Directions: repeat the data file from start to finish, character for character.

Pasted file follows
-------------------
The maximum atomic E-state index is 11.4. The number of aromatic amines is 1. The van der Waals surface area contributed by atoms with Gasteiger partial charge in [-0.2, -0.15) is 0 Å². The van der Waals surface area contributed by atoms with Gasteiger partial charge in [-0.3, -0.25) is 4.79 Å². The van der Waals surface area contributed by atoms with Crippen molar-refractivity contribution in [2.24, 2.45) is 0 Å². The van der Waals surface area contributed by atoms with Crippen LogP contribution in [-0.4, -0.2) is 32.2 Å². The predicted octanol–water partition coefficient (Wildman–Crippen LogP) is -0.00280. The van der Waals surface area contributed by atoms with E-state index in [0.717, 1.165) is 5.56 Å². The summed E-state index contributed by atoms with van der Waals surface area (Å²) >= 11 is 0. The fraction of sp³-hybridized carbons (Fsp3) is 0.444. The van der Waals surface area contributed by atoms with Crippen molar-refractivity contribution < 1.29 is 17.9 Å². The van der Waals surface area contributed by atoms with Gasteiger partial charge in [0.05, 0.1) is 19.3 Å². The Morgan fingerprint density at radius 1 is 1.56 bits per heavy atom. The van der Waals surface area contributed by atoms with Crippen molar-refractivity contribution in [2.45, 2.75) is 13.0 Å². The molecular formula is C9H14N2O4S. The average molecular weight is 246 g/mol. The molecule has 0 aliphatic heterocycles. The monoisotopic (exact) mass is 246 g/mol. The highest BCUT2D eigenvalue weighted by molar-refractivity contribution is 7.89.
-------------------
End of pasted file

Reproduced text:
The maximum atomic E-state index is 11.4. The number of aromatic amines is 1. The van der Waals surface area contributed by atoms with Gasteiger partial charge in [-0.2, -0.15) is 0 Å². The van der Waals surface area contributed by atoms with Gasteiger partial charge in [-0.3, -0.25) is 4.79 Å². The van der Waals surface area contributed by atoms with Crippen molar-refractivity contribution in [2.24, 2.45) is 0 Å². The van der Waals surface area contributed by atoms with Crippen LogP contribution in [-0.4, -0.2) is 32.2 Å². The predicted octanol–water partition coefficient (Wildman–Crippen LogP) is -0.00280. The van der Waals surface area contributed by atoms with E-state index in [0.717, 1.165) is 5.56 Å². The summed E-state index contributed by atoms with van der Waals surface area (Å²) >= 11 is 0. The fraction of sp³-hybridized carbons (Fsp3) is 0.444. The van der Waals surface area contributed by atoms with Crippen molar-refractivity contribution < 1.29 is 17.9 Å². The van der Waals surface area contributed by atoms with Gasteiger partial charge in [0.05, 0.1) is 19.3 Å². The Morgan fingerprint density at radius 1 is 1.56 bits per heavy atom. The van der Waals surface area contributed by atoms with Crippen molar-refractivity contribution in [2.45, 2.75) is 13.0 Å². The molecular formula is C9H14N2O4S. The average molecular weight is 246 g/mol. The molecule has 0 aliphatic heterocycles. The monoisotopic (exact) mass is 246 g/mol. The highest BCUT2D eigenvalue weighted by molar-refractivity contribution is 7.89.